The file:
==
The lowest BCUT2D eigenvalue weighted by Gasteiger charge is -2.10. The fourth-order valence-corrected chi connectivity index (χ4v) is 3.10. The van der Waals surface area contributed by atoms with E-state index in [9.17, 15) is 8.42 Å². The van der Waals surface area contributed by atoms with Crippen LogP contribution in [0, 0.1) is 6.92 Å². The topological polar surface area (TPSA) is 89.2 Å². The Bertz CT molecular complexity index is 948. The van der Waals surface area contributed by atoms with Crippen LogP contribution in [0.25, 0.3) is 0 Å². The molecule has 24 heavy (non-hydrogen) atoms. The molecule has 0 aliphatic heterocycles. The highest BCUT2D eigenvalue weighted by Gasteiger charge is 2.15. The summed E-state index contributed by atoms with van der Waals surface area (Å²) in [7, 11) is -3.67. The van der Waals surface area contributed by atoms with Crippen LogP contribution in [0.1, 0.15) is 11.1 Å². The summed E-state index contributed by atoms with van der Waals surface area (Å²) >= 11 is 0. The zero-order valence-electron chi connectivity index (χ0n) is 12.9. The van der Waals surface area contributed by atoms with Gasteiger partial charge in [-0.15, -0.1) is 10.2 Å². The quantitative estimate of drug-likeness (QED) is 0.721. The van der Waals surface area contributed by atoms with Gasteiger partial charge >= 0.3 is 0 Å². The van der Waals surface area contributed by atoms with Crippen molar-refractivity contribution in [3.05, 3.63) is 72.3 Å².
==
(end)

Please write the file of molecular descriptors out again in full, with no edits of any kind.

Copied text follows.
The lowest BCUT2D eigenvalue weighted by Gasteiger charge is -2.10. The fourth-order valence-corrected chi connectivity index (χ4v) is 3.10. The van der Waals surface area contributed by atoms with E-state index in [9.17, 15) is 8.42 Å². The van der Waals surface area contributed by atoms with Crippen LogP contribution in [0, 0.1) is 6.92 Å². The topological polar surface area (TPSA) is 89.2 Å². The Bertz CT molecular complexity index is 948. The van der Waals surface area contributed by atoms with Crippen LogP contribution in [0.25, 0.3) is 0 Å². The molecule has 24 heavy (non-hydrogen) atoms. The molecule has 0 aliphatic heterocycles. The highest BCUT2D eigenvalue weighted by Gasteiger charge is 2.15. The summed E-state index contributed by atoms with van der Waals surface area (Å²) in [7, 11) is -3.67. The van der Waals surface area contributed by atoms with Crippen LogP contribution in [0.1, 0.15) is 11.1 Å². The summed E-state index contributed by atoms with van der Waals surface area (Å²) >= 11 is 0. The zero-order valence-electron chi connectivity index (χ0n) is 12.9. The van der Waals surface area contributed by atoms with Gasteiger partial charge in [-0.15, -0.1) is 10.2 Å². The quantitative estimate of drug-likeness (QED) is 0.721. The van der Waals surface area contributed by atoms with Gasteiger partial charge >= 0.3 is 0 Å². The van der Waals surface area contributed by atoms with Crippen molar-refractivity contribution in [3.05, 3.63) is 72.3 Å².